Arthur Wellard

WELLARD, ARTHUR WILLIAM, died peacefully in his sleep on December 31, 1980, aged 77. In a career extending from 1927 to 1950 he scored 12,575 runs with an average of 19.73 and took 1,614 wickets at 24.35 - figures which suggest a valuable county all-rounder. In fact he was more than that. Though he was a good enough opening bowler to be selected in that rôle for a Test against Australia, and once took nine for 117 in an unofficial Test in India, it is as a batsman that he will be chiefly remembered. In the course of his career he hit some 500 6s, thus accounting for a quarter of the runs he made.

But he was no mere slogger: he had a sound defence and was, for one of his type, remarkably consistent. His record was not boosted by large innings. He made only two hundreds, his highest score being 112 against Lancashire at Old Trafford in 1936. A tall, strong man, he bowled fast-medium with a vicious break-back, and a large number of his victims were clean-bowled. For variety in a second spell, or when the pitch was taking spin, he could bowl just as efficiently slow off-breaks round the wicket. He was a fine field anywhere close in. Above all, whatever he was doing he was an indefatigable trier.

Born at Southfleet, near Gravesend, he originally played for Bexley and as early as 1921 took six for 21 against Kent Club and Ground. When the sides next met in 1926, he took five for 36. But despite this, and although he headed the Bexley batting and bowling averages for three years, Kent were not interested and tradition has it that, when he asked whether there was any chance of a trial for them, he was told he had much better be a policeman. It was Arthur Haywood, late of the Kent staff and then professional at Taunton School, who suggested that he should approach Somerset and he started to qualify for them in 1927. That year and the next he showed promising form against the touring side, and in his first full season, 1929, he took 131 wickets at 21.38.

For the next few years, owing largely to elbow trouble, his bowling was disappointing, but in 1933 he did the double, a feat he repeated in 1935 and 1937. A good example of what he could do was the Hampshire match at Portsmouth in 1933. Coming in when six wickets were down for 38, he made 77 out of 94, took seven for 43, made 60 in the second innings and then took three more wickets for 66. In 1936 he hit Armstrong of Derbyshire, a slow left-armer, for five 6s off consecutive balls: he had already taken nine wickets in the match and his 86 in 62 minutes brought his side a one-wicket victory. In 1938 he again hit five consecutive 6s, this time off Frank Woolley, being dropped just in front of the screen off the sixth ball. On this occasion his scores were 57 and 37 and he took thirteen for 115: so again he had much to do with his side's victory. These feats, at that time unparalleled, were both performed on the small ground at Wells.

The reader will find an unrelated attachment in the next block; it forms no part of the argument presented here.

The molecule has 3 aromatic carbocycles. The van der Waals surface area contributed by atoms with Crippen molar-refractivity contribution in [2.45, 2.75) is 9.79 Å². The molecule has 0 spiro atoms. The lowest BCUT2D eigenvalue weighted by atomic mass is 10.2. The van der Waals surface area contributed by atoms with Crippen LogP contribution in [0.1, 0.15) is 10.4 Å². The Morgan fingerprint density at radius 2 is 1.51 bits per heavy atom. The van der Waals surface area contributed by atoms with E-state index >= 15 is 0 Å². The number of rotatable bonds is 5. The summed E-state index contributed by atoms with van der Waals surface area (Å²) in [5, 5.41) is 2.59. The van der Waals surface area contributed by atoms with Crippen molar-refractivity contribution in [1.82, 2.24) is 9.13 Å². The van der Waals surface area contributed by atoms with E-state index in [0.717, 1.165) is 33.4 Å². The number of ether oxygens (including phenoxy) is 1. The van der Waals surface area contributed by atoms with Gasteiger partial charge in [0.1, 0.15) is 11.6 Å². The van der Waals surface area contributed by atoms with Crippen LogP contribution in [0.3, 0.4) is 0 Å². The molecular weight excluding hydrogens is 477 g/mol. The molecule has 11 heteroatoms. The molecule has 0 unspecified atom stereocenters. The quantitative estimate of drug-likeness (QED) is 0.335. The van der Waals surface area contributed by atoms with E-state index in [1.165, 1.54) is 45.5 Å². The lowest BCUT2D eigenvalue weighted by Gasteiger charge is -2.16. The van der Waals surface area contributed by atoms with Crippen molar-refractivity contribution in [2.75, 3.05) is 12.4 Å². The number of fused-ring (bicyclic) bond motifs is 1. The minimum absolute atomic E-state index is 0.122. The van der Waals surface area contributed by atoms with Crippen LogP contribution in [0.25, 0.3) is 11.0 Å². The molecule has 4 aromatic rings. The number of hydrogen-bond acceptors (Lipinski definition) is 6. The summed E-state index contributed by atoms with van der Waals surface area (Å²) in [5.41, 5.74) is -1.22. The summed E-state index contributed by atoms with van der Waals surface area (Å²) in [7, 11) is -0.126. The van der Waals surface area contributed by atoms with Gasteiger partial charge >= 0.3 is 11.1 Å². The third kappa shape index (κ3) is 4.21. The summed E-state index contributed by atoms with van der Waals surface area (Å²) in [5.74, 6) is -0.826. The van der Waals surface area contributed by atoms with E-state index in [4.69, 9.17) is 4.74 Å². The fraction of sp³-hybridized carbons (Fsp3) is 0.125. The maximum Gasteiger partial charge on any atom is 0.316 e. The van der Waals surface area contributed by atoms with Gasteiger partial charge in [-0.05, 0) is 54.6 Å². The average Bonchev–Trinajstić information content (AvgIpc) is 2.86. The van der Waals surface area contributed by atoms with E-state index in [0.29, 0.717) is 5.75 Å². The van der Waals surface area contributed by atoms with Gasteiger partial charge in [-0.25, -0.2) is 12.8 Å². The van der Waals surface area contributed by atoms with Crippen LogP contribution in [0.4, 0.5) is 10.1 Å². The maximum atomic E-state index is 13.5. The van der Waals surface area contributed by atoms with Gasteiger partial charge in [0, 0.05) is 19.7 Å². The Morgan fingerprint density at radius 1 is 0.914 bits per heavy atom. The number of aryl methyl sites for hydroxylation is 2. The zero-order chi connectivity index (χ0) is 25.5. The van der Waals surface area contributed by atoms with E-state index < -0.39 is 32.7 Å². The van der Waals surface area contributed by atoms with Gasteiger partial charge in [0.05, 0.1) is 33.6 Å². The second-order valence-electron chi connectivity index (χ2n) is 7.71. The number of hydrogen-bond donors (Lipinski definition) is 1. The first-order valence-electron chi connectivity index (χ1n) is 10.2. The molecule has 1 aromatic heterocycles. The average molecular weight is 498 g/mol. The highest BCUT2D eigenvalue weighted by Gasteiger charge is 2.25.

In 1937 he played in the Test at Old Trafford against New Zealand without any particular success and in 1938 was in the side against Australia at Lord's. On this occasion he certainly bowled well and in the second innings made 38 vital runs, including a pulled drive for 6 off McCabe on to the grandstand balcony. When he joined Compton at 142 for seven, an Australian victory was possible: when he was out at 216 for eight, the match was safe. This was his last Test, but he was due to go to India in the winter of 1939-40 had war not intervened. He had already been a member of Lord Tennyson's unofficial side there in 1937-38 and had had a successful tour. After the War he continued for another four seasons to be a valuable member of the Somerset side, finally dropping out in 1950.

© John Wisden & Co